From “The Law”:
It is impossible to introduce into society a greater change and a greater evil than this: the conversion of the law into an instrument of plunder.
What are the consequences of such a perversion? It would require volumes to describe them all. Thus we must content ourselves with pointing out the most striking.
In the first place, it erases from everyone's conscience the distinction between justice and injustice.
No society can exist unless the laws are respected to a certain degree. The safest way to make laws respected is to make them respectable. When law and morality contradict each other, the citizen has the cruel alternative of either losing his moral sense or losing his respect for the law. These two evils are of equal consequence, and it would be difficult for a person to choose between them.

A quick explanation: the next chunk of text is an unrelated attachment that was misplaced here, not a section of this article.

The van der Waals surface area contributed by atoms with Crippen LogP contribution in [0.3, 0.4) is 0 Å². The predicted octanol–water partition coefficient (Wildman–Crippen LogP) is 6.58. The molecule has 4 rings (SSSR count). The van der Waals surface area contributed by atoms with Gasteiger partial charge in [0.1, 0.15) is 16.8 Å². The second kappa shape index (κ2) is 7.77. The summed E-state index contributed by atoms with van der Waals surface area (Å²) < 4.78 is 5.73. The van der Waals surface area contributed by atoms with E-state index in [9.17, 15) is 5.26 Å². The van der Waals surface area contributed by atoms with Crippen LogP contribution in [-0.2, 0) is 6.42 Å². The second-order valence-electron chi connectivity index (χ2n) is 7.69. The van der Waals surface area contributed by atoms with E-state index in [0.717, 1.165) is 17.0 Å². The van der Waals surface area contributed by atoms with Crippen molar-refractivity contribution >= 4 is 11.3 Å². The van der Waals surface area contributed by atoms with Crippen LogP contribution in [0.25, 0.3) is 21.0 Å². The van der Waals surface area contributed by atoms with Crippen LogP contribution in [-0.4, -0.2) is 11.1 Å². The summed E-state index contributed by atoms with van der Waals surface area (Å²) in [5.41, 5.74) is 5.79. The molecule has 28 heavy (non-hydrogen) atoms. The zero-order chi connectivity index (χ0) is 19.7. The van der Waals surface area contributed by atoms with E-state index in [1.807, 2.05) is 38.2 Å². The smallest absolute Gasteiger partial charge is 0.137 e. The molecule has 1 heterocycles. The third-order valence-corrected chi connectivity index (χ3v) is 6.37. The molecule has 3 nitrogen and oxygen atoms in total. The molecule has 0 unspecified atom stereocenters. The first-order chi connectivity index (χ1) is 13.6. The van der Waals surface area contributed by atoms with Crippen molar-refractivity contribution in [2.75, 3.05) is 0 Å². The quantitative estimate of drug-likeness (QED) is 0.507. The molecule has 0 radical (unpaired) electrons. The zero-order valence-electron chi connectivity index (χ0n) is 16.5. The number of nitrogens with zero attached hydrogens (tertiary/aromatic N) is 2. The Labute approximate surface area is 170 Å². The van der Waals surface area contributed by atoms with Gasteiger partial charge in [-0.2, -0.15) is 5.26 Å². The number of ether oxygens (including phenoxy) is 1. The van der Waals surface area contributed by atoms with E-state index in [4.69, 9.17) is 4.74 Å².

The nature of law is to maintain justice. This is so much the case that, in the minds of the people, law and justice are one and the same thing. There is in all of us a strong disposition to believe that anything lawful is also legitimate. This belief is so widespread that many persons have erroneously held that things are "just" because law makes them so. Thus, in order to make plunder appear just and sacred to many consciences, it is only necessary for the law to decree and sanction it. Slavery, restrictions, and monopoly find defenders not only among those who profit from them but also among those who suffer from them.